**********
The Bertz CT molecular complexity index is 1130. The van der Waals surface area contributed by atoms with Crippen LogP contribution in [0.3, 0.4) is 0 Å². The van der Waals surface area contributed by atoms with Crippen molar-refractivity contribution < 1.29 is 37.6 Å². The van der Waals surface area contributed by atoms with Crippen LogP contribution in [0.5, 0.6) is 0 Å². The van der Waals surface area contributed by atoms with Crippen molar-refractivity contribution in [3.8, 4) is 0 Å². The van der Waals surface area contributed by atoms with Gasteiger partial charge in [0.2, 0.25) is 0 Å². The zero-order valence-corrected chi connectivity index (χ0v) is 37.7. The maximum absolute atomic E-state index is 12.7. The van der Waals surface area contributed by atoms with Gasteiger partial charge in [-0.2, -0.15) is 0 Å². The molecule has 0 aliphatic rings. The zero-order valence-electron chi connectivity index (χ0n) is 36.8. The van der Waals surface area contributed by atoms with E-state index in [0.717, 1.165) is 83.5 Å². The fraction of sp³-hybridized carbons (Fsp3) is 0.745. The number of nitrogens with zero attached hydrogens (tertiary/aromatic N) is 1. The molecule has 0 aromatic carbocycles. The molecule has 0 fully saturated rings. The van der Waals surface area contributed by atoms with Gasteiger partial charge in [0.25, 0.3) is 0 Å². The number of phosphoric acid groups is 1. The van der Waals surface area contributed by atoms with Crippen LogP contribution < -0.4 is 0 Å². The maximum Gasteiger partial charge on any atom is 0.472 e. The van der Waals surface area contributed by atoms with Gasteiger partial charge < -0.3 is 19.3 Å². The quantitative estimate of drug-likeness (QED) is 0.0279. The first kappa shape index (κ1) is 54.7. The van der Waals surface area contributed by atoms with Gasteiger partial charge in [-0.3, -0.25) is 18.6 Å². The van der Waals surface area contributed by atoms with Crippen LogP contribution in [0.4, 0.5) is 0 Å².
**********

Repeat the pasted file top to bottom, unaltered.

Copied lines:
The Bertz CT molecular complexity index is 1130. The van der Waals surface area contributed by atoms with Crippen LogP contribution in [0.3, 0.4) is 0 Å². The van der Waals surface area contributed by atoms with Crippen molar-refractivity contribution < 1.29 is 37.6 Å². The van der Waals surface area contributed by atoms with Crippen LogP contribution in [0.5, 0.6) is 0 Å². The van der Waals surface area contributed by atoms with Crippen molar-refractivity contribution in [3.8, 4) is 0 Å². The van der Waals surface area contributed by atoms with Gasteiger partial charge in [0.2, 0.25) is 0 Å². The zero-order valence-corrected chi connectivity index (χ0v) is 37.7. The maximum absolute atomic E-state index is 12.7. The van der Waals surface area contributed by atoms with Gasteiger partial charge in [-0.2, -0.15) is 0 Å². The molecule has 0 aliphatic rings. The zero-order valence-electron chi connectivity index (χ0n) is 36.8. The van der Waals surface area contributed by atoms with E-state index in [0.717, 1.165) is 83.5 Å². The fraction of sp³-hybridized carbons (Fsp3) is 0.745. The number of nitrogens with zero attached hydrogens (tertiary/aromatic N) is 1. The molecule has 0 aromatic carbocycles. The molecule has 0 fully saturated rings. The van der Waals surface area contributed by atoms with Gasteiger partial charge in [0.25, 0.3) is 0 Å². The number of phosphoric acid groups is 1. The van der Waals surface area contributed by atoms with Crippen LogP contribution < -0.4 is 0 Å². The maximum Gasteiger partial charge on any atom is 0.472 e. The van der Waals surface area contributed by atoms with Gasteiger partial charge < -0.3 is 19.3 Å². The quantitative estimate of drug-likeness (QED) is 0.0279. The first kappa shape index (κ1) is 54.7. The van der Waals surface area contributed by atoms with Gasteiger partial charge in [-0.3, -0.25) is 18.6 Å². The van der Waals surface area contributed by atoms with Crippen LogP contribution in [0.4, 0.5) is 0 Å².